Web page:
So actually two experiments were performed. The first was comparing the abilities of different machine learning models to predict which emoji should accompany a tweet. And the second was comparing the performance of the best model to human performance.

The Robot Face-Off (🤖 vs 🤖)

In the first experiment, the researchers removed the emoji from each tweet. Then they used 5 different models (see companion dictionary for more info) to predict what the emoji had been:

  1. A Bag of Words model
  2. Skip-Gram Average model
  3. A bidirectional LSTM model with word representations 
  4. A bidirectional LSTM model with character-based representations 
  5. A skip-gram model trained with and without pre-trained word vectors

They found that the last three (the neural models) performed better than the first two (the baselines). From this they drew the conclusion that emoji collocate with specific words. For example, the word love collocates with ❤. I’d also like to take a moment to point out this study which points out the emojis are mostly used with words and not to replace them. So we’re more likely to text “I love you ❤” than “I ❤ you.”

 

The Best “Robot”

The best performing model was the char-BLSTM with pretrained vectors on the 20-emojis. Apparently frequency has a lot to do with it. It shouldn’t be surprising that the model predicts the most frequent emojis more frequently. So in a case where the word love is used with the 💕, the model would prefer ❤. Also the model confuses emojis that are used in high frequency and varied contexts. 😂 and 😭 are an example of this. They’re both used in contexts with a lot of exclamation points, lols, hahas, and omgs and often with irony.

The case of 🎄 was interesting. There were only 3 in the test set and the model correctly predicted it in the two occasions where the word Christmas was in the tweet. The one case without it didn’t get the correct prediction from the model.

Second experiment: 🙍🏽vs 🤖

The second experiment was to compare human performance to the character-based representation BLSTM. These humans were asked to read a tweet with the emoji removed and then to guess which emoji of five emojis (😂, ❤, 😍, 💯, 🔥and ) fit.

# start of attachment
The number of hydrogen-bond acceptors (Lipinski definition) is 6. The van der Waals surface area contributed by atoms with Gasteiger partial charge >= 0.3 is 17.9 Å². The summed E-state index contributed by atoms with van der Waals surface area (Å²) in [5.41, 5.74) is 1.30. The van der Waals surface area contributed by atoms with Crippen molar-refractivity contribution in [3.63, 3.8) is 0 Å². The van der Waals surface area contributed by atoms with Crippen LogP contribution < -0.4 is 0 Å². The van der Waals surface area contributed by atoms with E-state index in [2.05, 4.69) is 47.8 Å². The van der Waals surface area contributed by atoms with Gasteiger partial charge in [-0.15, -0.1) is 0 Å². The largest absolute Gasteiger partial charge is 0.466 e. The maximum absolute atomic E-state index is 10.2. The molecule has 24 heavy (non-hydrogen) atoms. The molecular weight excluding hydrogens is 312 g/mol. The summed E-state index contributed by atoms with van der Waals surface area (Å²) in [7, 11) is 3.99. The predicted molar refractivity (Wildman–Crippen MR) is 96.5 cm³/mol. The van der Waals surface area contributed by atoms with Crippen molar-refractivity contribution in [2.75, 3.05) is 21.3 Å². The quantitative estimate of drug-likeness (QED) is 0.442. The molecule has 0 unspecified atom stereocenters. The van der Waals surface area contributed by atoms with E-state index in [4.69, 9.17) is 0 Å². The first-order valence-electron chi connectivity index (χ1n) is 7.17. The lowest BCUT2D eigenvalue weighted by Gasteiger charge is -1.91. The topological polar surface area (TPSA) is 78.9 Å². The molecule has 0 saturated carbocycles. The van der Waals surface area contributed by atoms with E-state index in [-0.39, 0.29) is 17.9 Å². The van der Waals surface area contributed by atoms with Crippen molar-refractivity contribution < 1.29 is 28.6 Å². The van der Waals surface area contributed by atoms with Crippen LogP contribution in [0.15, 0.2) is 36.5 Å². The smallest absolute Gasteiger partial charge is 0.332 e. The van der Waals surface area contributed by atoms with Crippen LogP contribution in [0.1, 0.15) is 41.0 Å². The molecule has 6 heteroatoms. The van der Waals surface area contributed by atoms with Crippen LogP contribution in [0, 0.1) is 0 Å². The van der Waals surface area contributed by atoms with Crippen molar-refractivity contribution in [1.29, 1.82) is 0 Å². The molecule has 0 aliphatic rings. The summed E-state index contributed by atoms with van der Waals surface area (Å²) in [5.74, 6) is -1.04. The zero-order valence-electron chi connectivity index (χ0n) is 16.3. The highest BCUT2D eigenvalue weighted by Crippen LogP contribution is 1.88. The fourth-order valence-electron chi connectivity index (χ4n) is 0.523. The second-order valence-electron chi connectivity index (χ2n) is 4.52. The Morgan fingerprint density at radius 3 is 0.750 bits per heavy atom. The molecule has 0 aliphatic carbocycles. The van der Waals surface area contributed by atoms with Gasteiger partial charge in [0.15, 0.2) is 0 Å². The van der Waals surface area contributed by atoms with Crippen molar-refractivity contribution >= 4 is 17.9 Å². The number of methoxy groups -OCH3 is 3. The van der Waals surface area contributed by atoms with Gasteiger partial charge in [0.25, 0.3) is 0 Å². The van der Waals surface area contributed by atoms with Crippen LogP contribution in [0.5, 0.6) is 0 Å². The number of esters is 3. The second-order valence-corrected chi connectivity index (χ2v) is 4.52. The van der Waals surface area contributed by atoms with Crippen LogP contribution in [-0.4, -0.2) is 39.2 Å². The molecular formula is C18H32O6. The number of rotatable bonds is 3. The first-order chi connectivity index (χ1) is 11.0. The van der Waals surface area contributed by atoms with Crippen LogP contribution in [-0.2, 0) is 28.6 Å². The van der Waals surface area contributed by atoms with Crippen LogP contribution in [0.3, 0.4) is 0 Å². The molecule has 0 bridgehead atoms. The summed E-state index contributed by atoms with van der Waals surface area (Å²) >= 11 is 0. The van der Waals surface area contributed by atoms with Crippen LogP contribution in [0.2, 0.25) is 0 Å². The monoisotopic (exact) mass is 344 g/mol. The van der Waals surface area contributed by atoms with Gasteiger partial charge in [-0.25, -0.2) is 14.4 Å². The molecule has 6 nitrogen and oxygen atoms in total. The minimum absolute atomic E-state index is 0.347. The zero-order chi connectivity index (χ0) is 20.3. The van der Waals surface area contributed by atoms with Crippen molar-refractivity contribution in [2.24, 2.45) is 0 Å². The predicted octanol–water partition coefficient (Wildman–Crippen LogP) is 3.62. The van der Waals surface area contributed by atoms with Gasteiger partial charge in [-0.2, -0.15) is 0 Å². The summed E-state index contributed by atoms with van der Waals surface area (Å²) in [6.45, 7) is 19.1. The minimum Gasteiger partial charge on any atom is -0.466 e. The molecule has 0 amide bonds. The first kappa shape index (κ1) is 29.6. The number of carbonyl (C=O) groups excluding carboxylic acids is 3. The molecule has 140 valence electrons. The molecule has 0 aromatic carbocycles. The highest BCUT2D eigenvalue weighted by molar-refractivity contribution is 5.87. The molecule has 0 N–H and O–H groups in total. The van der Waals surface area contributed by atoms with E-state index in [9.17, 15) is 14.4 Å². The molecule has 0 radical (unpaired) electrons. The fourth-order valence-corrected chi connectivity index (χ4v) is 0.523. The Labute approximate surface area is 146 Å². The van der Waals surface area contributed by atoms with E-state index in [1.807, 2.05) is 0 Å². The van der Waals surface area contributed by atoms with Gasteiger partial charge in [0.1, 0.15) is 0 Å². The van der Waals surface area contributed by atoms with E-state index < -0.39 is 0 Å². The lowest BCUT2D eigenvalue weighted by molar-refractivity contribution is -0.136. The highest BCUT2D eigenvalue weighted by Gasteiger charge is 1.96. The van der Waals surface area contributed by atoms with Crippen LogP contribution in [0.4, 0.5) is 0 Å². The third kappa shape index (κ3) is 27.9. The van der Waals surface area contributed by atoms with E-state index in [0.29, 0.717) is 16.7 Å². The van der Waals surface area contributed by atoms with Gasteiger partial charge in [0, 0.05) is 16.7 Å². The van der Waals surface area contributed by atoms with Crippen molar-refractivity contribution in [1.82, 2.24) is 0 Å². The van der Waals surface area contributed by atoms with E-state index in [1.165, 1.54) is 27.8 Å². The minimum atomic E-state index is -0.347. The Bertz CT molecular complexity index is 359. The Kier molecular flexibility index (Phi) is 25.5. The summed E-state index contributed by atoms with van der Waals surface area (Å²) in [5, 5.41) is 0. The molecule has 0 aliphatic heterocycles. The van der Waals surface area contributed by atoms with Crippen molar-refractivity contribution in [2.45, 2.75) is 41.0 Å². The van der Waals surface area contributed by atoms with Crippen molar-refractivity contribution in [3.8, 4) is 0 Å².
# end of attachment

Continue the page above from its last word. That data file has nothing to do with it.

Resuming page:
They crowdsourced it. And guess what? The char-BLSTM won! It had a hard time with 😍 and 💯 and humans mainly messed up 💯 and 🔥. For some reasons, humans kept putting in 🔥 where it should have been 😂. Probably the char-BLSTM didn’t do that as much because of its preference for high frequency emojis.

5 Conclusion

  • The BLSTMs outperformed the other models and the humans. Which sounds a lot like a terminator-style emoji-ocalypse to me. This paper not only suggests that an automatic emoji prediction tool can be created, but also that it may predict emojis better than humans can and that there is a link between word sequences and emojis. But because different communities use them differently and because they’re not usually playing the role of words necessarily, it’s excessively difficult to define their semantic roles not to mention their “definitions.” And while there are some lofty attempts (notably Emojipedia and The Emoji Dictionary) to “define” them, the lack of consensus makes this basically impossible for the vast majority of them.

I recommend this article to emoji kweens,  computational bishes 💻, curious bishes 🤔, and doomsday bishes 🧟‍♀️.

Thanks to Rachael Tatman for her post “How do we use Emoji?” for bringing some great research to our attention. If you don’t have the stomach for computational methods, but care about emojis, then definitely check out her post.

 


 

Barbieri, Francesco, et al. “Are Emojis Predictable?” Proceedings of the 15th Conference of the European Chapter of the Association for Computational Linguistics: Volume 2, Short Papers, 2017, doi:10.18653/v1/e17-2017.

Dürscheid, C., & Siever, C. M. (2017). “Beyond the Alphabet–Communication of Emojis” Kurzfassung eines (auf Deutsch) zur Publikation eingereichten Manuskripts.